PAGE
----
Dialogue or war?
On 15 November, all Yemeni groups are supposed to sit for national dialogue about their new future, after two years of violent conflicts, says Nasser Arrabyee
If successful, the dialogue will result in a new order and state in which all rights and freedoms are guaranteed for everyone. But if dialogue fails, a civil war is the most likely alternative according to many indicators.
As there are a number of challenges that might lead to failure of this dialogue, there are also a number of opportunities that might lead to its success.
Among others, the first and foremost challenge is the issue of the south, locally known as Hirak, the southern separatist movement. The rebellious movement of Shia Houthi in the north is the second challenge of the coming dialogue. The allegations that Al-Houthi is receiving support from Iran makes it even more difficult to convince this group. Al-Qaeda activity and its continuous attempts to thwart any political success and return the country back to insecurity and chaos are also among the challenges.
However, almost all parties and politicians in Yemen say if the south issue, Hirak, is solved, all other issues can be solved easily.
"It's impossible to have a successful dialogue without the participation of Hirak," said Abdel-Karim Al-Eryani, head of the technical committee for preparing for the dialogue.
Al-Eryani was talking in an event organised and financed by the American National Democratic Institute (NDI) in the Yemeni capital Sanaa on Tuesday. The event is called the Council of the City, the first of many similar events that aim to help Yemenis to react with the coming dialogue.
Al-Eryani is the deputy chairman of the People's General Congress Party (PGC)that was ruling before and during the protests of 2011. And now 50 per cent of the ministers of the national unity government are from PGC, presided over by the former president Ali Abdullah Saleh.
On his part, Mohamed Qahtan, prominent member of the Islamist party Islah, said, "To bring the dialogue to success, the problems of the south should be solved."
Qahtan's party is dominating the political coalition that led the protests against Saleh and his party PGC last year. The coalition, locally known as Joint Meeting Parties (JMPs), includes the Socialist party that was ruling the south before unity in 1990, Arab nationalists (Nasserites), the Baath Party, and two small Islamist parties.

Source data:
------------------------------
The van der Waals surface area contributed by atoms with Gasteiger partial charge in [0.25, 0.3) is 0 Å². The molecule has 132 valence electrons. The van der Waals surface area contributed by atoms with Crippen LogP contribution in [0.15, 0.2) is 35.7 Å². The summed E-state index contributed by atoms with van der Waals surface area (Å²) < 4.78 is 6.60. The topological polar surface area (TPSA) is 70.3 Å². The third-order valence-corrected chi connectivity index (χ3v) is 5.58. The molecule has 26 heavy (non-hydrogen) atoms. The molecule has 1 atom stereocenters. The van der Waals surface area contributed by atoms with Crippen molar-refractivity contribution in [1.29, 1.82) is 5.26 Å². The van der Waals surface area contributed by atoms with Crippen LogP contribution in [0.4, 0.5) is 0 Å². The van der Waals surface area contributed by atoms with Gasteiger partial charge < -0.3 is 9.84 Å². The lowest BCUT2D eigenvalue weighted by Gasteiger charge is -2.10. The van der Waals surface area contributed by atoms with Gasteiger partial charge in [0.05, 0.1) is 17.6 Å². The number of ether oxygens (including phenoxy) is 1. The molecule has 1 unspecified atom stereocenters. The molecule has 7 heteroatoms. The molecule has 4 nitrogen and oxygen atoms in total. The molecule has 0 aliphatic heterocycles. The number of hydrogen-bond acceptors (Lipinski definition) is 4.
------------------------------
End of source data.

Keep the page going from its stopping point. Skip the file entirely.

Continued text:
The majority of southerners have been complaining about being politically and socially marginalised since after the civil war of 1994 that erupted less than four years after the unity between south and north.
"To have a successful dialogue, the president should issue decrees to solve the problems of the land and retirees," said Qahtan referring to the land in the south that was unfairly taken by northern officials, and to southern officials who were forced to retire after the war of 1994.
The activist Afra Al-Hariri, from the south, however, said that the problems of the south remained unchanged even after the new president came to power. The new President Abdu Rabu Mansour Hadi is from the south. Al-Hariri, who was participating in the Council of City, said nothing changed at all after Hadi came to power.
"Insecurity, exclusion, marginalisation, absence of equal citizenship, and the same faces are still there," Al-Hariri said.
To make the dialogue successful, the south should be fairly represented and to do that there should be immediate steps for solving the problems of the south. Al-Hariri said two things at least should happen before the dialogue.
"The tribal speeches against the south should stop, and fatwas (religious decrees), should stop," said Al-Hariri, referring to two main things that abused and angered the southerners the most.
The first thing was a fatwa from a religious leader from the northern Islamist party Islah during the war of 1994, which said that socialist southerners are kafirs (infidels). The second thing took place earlier this month when a tribal leader also from the north said he would lead a war against southerners who would not participate in the dialogue. Both statements were widely condemned by the majority of people in the south and north.
For opportunities of success of the dialogue, the most important one is the international and regional support for the dialogue. The security and stability of Yemen is important not only for Yemen but also for the region and the international community. The most dangerous branch of Al-Qaeda, Al-Qaeda in the Arabian Peninsula (AQAP), is still taking advantage of the chaos and unrest that Yemen is still witnessing.
Last week in the Yemeni capital Sanaa, two masked gun men from Al-Qaeda riding a motorcycle shot dead a Yemeni officer working at the American embassy in Yemen as a security coordinator between the Americans and the government. The victim Kasem Aklan was investigating who was behind the violence against the US embassy on 13 September, in protests against the recent American film abusive to Islam.
Later in the week, three headless bodies of security soldiers were found near a check point at the entrance of Mareb city in eastern of Yemen. Local sources said that Al-Qaeda operatives kidnapped three soldiers from the check point and returned them hours later after cutting off their heads. In the same city of Mareb in the same week, Al-Qaeda beheaded three men and threw their bodies in three different streets of the city. Al-Qaeda said the three men were spying for Yemeni intelligence and posing as Jihadists with Al-Qaeda.